Effective displays that contrast colorful product, use playful themes, and highlight nutrition and cooking information can grab customer attention and boost fruit and vegetables sales.
So, David Dozier, produce manager and co-owner of GFF Foods in Moore, Okla., enters several display contests each year, attracting attention with lively banners, point-of-sale materials provided by produce associations, and items from his personal collections.
The grand prize winner in the Idaho-Eastern Oregon Onion Committee contest for five years running, Dozier incorporated his interest in collecting fire fighting memorabilia into his 2010 display. On the display banner, a cartoon onion fire fighter exclaimed that Idaho-Eastern Oregon “sweet onions save the day!” and that the onions are “battling a blaze of boring blandness!” Similar themes were used in his winning National Apple Month program display featured above.
Dozier, who is also a member of Oklahoma City Fire Department's Citizens Fire Academy Alumni Association, gave the display of loose and packaged onions a personal touch, adding fire trucks and, from his collection, a small fire hydrant and fire helmet.
For Dozier, a 40-year-veteran of grocery industry, the effort he and his team put into creative displays pays off.
“The sales definitely increase. They can increase anywhere probably from — I think the lowest we've had was 7 [percent] and the highest we had was like 25%,” said Dozier.
In the Idaho Potato Commission's large yearly retail display contest, displays are not limited to drawing attention to Idaho potatoes, but to the department in general in February, a slow month for produce.
The display “gives [retailers] the opportunity to draw attention to items that might be overlooked,” said Seth Pemsler, vice president of retail/international at the Idaho Potato Commission. “So generally what it does is it increases — yes, increases potato sales dramatically — but it also increases sales of the entire produce departments.”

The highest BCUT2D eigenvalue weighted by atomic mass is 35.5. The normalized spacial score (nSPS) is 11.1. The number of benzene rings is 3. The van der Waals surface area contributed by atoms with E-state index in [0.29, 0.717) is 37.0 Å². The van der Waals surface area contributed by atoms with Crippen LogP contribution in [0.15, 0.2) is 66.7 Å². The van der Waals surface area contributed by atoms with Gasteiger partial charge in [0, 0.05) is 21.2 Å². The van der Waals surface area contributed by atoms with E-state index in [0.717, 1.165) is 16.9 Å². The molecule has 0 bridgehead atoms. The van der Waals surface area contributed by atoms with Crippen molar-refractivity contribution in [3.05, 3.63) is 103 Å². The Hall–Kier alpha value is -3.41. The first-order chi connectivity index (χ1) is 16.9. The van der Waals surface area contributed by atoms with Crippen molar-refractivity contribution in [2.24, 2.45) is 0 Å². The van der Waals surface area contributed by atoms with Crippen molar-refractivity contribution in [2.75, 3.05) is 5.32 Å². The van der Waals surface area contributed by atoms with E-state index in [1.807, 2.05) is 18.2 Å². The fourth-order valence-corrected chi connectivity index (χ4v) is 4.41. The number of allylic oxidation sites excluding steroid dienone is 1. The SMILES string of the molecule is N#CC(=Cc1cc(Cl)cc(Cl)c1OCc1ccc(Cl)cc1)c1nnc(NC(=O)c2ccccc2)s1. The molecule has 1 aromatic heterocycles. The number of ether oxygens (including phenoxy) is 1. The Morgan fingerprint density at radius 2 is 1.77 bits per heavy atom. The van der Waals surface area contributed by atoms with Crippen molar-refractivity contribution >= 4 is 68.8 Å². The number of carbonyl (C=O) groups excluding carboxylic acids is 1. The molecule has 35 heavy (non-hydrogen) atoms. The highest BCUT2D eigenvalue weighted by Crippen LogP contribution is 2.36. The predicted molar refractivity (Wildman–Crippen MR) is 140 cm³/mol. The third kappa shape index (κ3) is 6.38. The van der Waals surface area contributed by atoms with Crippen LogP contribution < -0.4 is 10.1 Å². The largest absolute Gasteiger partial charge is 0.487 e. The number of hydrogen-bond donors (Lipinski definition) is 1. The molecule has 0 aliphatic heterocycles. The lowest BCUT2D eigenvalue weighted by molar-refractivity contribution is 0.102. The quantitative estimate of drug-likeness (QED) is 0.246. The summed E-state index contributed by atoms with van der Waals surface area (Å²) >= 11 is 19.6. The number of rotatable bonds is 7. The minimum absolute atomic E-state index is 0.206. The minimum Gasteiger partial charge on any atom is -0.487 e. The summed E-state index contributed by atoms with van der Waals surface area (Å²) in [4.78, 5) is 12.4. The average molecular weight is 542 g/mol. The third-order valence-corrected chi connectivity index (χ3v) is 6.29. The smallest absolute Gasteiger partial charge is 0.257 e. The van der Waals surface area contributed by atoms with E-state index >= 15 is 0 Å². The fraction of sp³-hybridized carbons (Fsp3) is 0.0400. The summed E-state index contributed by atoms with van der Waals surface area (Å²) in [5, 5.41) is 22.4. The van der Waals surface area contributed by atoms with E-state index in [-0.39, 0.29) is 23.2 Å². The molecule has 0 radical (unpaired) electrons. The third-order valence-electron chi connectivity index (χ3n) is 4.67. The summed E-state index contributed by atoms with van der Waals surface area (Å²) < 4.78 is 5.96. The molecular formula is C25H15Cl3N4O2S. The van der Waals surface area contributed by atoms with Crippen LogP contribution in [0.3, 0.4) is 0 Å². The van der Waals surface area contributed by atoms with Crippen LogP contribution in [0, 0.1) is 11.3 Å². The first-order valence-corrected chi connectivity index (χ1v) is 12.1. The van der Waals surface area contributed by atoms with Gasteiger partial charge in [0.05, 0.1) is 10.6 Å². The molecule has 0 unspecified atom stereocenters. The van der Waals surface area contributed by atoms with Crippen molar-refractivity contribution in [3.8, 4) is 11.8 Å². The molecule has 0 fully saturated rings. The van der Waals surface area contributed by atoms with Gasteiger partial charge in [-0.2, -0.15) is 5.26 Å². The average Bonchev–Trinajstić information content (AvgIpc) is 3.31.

Indeed, several fruit and vegetable associations that spoke with SN agreed that special displays boost sales.
For the Idaho potato contest, which receives over 2,500 entries and offers $150,000 in prizes, winning displays must achieve balance between coolness and practicality. The five-person Idaho Potato Commission contest committee looks for displays that are creative and accessible, and they look for displays that use catch phrases, themes and signs.
While displays may be aesthetically pleasing or interesting, they still need to help sell product.
“Shoppability is important. Because really what that means is that: Can the consumer come up and buy the product? I mean, for example, sometimes the displays are built very creatively, but you can't really buy product,” Pemsler said, giving the example of a potato mountain that consumers can't pull a potato from.
In produce displays, retailers have an opportunity to tell the “story” of the promoted fruit or vegetable.
Pemsler said the Idaho Potato Commission doesn't try to diminish creativity by telling retailers the messaging needs to be about Idaho, but that often the messaging is related. “That's why they build a volcano. Why? Because one of our messages is What's different about Idaho? Our rich volcanic soil,” he said.
Targeted at small retailers, the National Mango Board's first display contest last summer encouraged retailers to use displays to educate shoppers about mangos.
In addition to incorporating the board's nutrition messaging and tagline of squeezing fruit gently for ripeness, many retailers incorporated tropical themes and used themes that educated shoppers on the countries the fruit came from.
“Some of them picked up on the various sources and they … did an around the world cultural look at mangoes, where they would have information about Mexico, and Ecuador and Peru, Brazil, Guatemala, Haiti. Those are the six top countries for shipping mangos to the US,” said Wendy McManus, director of marketing for the National Mango Board.
While the California Avocado Commission doesn't run national display contests, the group encourages retailers to communicate to shoppers about growers.